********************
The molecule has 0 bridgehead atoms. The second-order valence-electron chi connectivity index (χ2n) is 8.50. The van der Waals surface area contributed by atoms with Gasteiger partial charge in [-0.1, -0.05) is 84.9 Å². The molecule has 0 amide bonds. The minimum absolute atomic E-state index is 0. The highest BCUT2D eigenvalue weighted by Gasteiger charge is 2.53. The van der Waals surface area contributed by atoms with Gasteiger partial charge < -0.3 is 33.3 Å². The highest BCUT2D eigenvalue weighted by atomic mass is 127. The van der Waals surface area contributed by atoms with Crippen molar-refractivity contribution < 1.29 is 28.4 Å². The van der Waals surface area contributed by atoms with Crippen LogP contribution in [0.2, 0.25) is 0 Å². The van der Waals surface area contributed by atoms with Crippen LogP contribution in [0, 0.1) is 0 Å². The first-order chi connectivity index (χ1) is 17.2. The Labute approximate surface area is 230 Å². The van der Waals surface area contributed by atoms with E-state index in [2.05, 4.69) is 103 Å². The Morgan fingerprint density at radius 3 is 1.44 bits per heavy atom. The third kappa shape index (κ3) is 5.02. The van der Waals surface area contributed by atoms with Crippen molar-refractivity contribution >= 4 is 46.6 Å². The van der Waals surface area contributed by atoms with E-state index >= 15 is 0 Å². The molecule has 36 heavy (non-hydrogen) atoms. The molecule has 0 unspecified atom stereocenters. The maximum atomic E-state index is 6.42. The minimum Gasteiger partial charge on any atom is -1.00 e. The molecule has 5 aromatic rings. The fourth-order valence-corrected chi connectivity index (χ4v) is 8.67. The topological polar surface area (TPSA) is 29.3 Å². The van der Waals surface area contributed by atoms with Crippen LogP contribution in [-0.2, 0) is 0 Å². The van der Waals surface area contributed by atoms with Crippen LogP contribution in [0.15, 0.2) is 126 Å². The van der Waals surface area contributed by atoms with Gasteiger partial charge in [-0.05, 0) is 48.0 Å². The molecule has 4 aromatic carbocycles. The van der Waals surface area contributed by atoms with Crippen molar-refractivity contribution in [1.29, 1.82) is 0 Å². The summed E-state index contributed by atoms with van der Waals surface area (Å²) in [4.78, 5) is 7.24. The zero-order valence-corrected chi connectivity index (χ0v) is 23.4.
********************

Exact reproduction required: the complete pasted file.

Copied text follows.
The molecule has 0 bridgehead atoms. The second-order valence-electron chi connectivity index (χ2n) is 8.50. The van der Waals surface area contributed by atoms with Gasteiger partial charge in [-0.1, -0.05) is 84.9 Å². The molecule has 0 amide bonds. The minimum absolute atomic E-state index is 0. The highest BCUT2D eigenvalue weighted by Gasteiger charge is 2.53. The van der Waals surface area contributed by atoms with Gasteiger partial charge < -0.3 is 33.3 Å². The highest BCUT2D eigenvalue weighted by atomic mass is 127. The van der Waals surface area contributed by atoms with Crippen molar-refractivity contribution < 1.29 is 28.4 Å². The van der Waals surface area contributed by atoms with Crippen LogP contribution in [0.2, 0.25) is 0 Å². The van der Waals surface area contributed by atoms with Crippen LogP contribution in [0, 0.1) is 0 Å². The first-order chi connectivity index (χ1) is 17.2. The Labute approximate surface area is 230 Å². The van der Waals surface area contributed by atoms with E-state index in [2.05, 4.69) is 103 Å². The Morgan fingerprint density at radius 3 is 1.44 bits per heavy atom. The third kappa shape index (κ3) is 5.02. The van der Waals surface area contributed by atoms with Crippen molar-refractivity contribution >= 4 is 46.6 Å². The van der Waals surface area contributed by atoms with E-state index >= 15 is 0 Å². The molecule has 36 heavy (non-hydrogen) atoms. The molecule has 0 unspecified atom stereocenters. The maximum atomic E-state index is 6.42. The minimum Gasteiger partial charge on any atom is -1.00 e. The molecule has 5 aromatic rings. The fourth-order valence-corrected chi connectivity index (χ4v) is 8.67. The topological polar surface area (TPSA) is 29.3 Å². The van der Waals surface area contributed by atoms with Crippen LogP contribution in [-0.2, 0) is 0 Å². The van der Waals surface area contributed by atoms with Crippen LogP contribution in [0.15, 0.2) is 126 Å². The van der Waals surface area contributed by atoms with Gasteiger partial charge in [-0.05, 0) is 48.0 Å². The molecule has 4 aromatic carbocycles. The van der Waals surface area contributed by atoms with Crippen molar-refractivity contribution in [1.29, 1.82) is 0 Å². The summed E-state index contributed by atoms with van der Waals surface area (Å²) in [4.78, 5) is 7.24. The zero-order valence-corrected chi connectivity index (χ0v) is 23.4.